Abstract: We solve a family of fraction Riccati differential equations with constant (possibly complex) coefficients. These equations arise, e.g., in fractional Heston stochastic volatility models when computing the characteristic function of the log-spot price, hence in a pricing perspective. We first consider the case of a zero initial value corresponding to the characteristic function of the log-price. Then we investigate the case of a general starting value associated to a transform also involving the volatility process. The solution to the fractional Riccati equation takes the form of power series, whose coefficients satisfy a convolution equation. We show that this solution has a positive convergence domain, which is typically finite. Our theoretical results naturally suggest a numerical algorithm to explicitly obtain the solution to quadratic ordinary differential equations of fractional type, that turns out to be quite promising in terms of computational performance. In particular, we introduce a hybrid numerical scheme, we test its precision by comparing our results with the (few) benchmark available in the literature, based on the Adams method, and we numerically study the convergence of our procedure.
    Date: 2018–05
    URL: http://d.repec.org/n?u=RePEc:arx:papers:1805.12587&r=cmp
  7. By: Allen, D.E.; McAleer, M.J.; Singh, A.K.
    Abstract: The paper is concerned with a multi-criteria portfolio analysis of hedge fund strategies that are concerned with nancial commodities, including the possibility of energy spot, futures and exchange traded funds (ETF). It features a tri-criteria analysis of the Eurekahedge fund data strategy index data. We use nine Eurekahedge equally weighted main strategy indices for the portfolio analysis. The tri-criteria analysis features three objectives: return, risk and dispersion of risk objectives in a Multi-Criteria Optimisation (MCO) portfolio analysis. We vary the MCO return and risk targets, and contrast the results with four more standard portfolio optimisation criteria, namely tangency portfolio (MSR), most diversied portfolio (MDP), global minimum variance portfolio (GMW), and portfolios based on minimising expected shortfall (ERC). Backtests of the chosen portfolios for this hedge fund data set indicate that the use of MCO is accompanied by uncertainty about the a priori choice of optimal parameter settings for the decision criteria. The empirical results do not appear to outperform more standard bi-criteria portfolio analyses in the backtests undertaken on the hedge fund index data.
    Keywords: MCO, Portfolio Analysis, Hedge Fund Strategies, Multi-Criteria Optimisation, Genetic Algorithms, Spot prices, Futures pricees, Exchange Traded Funds (ETF)
    JEL: G15 G17 G32 C58 D53
    Date: 2018–06–11
    URL: http://d.repec.org/n?u=RePEc:ems:eureir:109055&r=cmp
  8. By: Aur\'elien Alfonsi; David Krief; Peter Tankov
    Abstract: We prove a large deviations principle for the class of multidimensional affine stochastic volatility models considered in (Gourieroux, C. and Sufana, R., J. Bus. Econ. Stat., 28(3), 2010), where the volatility matrix is modelled by a Wishart process. This class extends the very popular Heston model to the multivariate setting, thus allowing to model the joint behaviour of a basket of stocks or several interest rates. We then use the large deviation principle to obtain an asymptotic approximation for the implied volatility of basket options and to develop an asymptotically optimal importance sampling algorithm, to reduce the number of simulations when using Monte-Carlo methods to price derivatives.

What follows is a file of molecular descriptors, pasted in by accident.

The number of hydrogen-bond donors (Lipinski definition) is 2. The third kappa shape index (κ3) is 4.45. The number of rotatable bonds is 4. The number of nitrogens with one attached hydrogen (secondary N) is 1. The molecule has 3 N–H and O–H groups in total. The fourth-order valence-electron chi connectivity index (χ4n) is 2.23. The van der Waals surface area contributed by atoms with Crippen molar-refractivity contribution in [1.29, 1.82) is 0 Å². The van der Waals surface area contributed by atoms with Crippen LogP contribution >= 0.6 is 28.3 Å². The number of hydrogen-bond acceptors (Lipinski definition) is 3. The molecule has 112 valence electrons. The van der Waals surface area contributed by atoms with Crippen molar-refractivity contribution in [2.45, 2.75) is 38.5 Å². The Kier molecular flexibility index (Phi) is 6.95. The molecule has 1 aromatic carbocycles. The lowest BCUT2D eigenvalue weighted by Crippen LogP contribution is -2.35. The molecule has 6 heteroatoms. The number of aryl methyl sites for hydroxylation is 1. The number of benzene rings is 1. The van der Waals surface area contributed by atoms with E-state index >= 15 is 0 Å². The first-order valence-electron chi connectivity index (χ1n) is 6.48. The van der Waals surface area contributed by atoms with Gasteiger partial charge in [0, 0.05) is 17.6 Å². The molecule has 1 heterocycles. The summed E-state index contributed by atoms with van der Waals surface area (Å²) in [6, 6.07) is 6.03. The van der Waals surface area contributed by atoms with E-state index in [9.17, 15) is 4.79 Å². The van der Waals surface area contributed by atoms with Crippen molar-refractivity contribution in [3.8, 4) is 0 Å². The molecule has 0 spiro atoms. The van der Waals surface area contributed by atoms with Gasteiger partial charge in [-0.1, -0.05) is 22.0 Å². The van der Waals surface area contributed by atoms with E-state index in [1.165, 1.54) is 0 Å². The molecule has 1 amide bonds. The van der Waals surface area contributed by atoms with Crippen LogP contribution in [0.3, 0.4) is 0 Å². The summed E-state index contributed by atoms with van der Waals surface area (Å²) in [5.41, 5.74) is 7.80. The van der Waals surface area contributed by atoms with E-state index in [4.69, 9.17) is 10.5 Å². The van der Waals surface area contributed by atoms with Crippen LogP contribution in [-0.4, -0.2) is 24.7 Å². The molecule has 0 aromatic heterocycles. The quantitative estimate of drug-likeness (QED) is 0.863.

Date: 2018–06
    URL: http://d.repec.org/n?u=RePEc:arx:papers:1806.06883&r=cmp
  9. By: Antonio Lima; Hasan Bakhshi
    Abstract: Rapid technological, social and economic change is having significant impacts on the nature of jobs. In fast-changing environments it is crucial that policymakers have a clear and timely picture of the labour market. Policymakers use standardised occupational classifications, such as the Office for National Statistics’ Standard Occupational Classification (SOC) in the UK to analyse the labour market. These permit the occupational composition of the workforce to be tracked on a consistent and transparent basis over time and across industrial sectors. However, such systems are by their nature costly to maintain, slow to adapt and not very flexible. For that reason, additional tools are needed. At the same time, policymakers over the world are revisiting how active skills development policies can be used to equip workers with the capabilities needed to meet the new labour market realities. There is in parallel a desire for more granular understandings of what skills combinations are required of occupations, in part so that policymakers are better sighted on how individuals can redeploy these skills as and when employer demands change further. In this paper, we investigate the possibility of complementing traditional occupational classifications with more flexible methods centred around employers’ characterisations of the skills and knowledge requirements of occupations as presented in job advertisements. We use data science methods to classify job advertisements as STEM or non-STEM (Science, Technology, Engineering and Mathematics) and creative or non-creative, based on the content of ads in a database of UK job ads posted online belonging to Boston-based job market analytics company, Burning Glass Technologies. In doing so, we first characterise each SOC code in terms of its skill make-up; this step allows us to describe each SOC skillset as a mathematical object that can be compared with other skillsets. Then we develop a classifier that predicts the SOC code of a job based on its required skills. Finally, we develop two classifiers that decide whether a job vacancy is STEM/non-STEM and creative/non-creative, based again on its skill requirements.
    Keywords: labour demand, occupational classification, online job adverts, big data, machine learning, STEM, STEAM, creative economy
    JEL: C18 J23 J24
    Date: 2018–07
    URL: http://d.repec.org/n?u=RePEc:nsr:escoed:escoe-dp-2018-07&r=cmp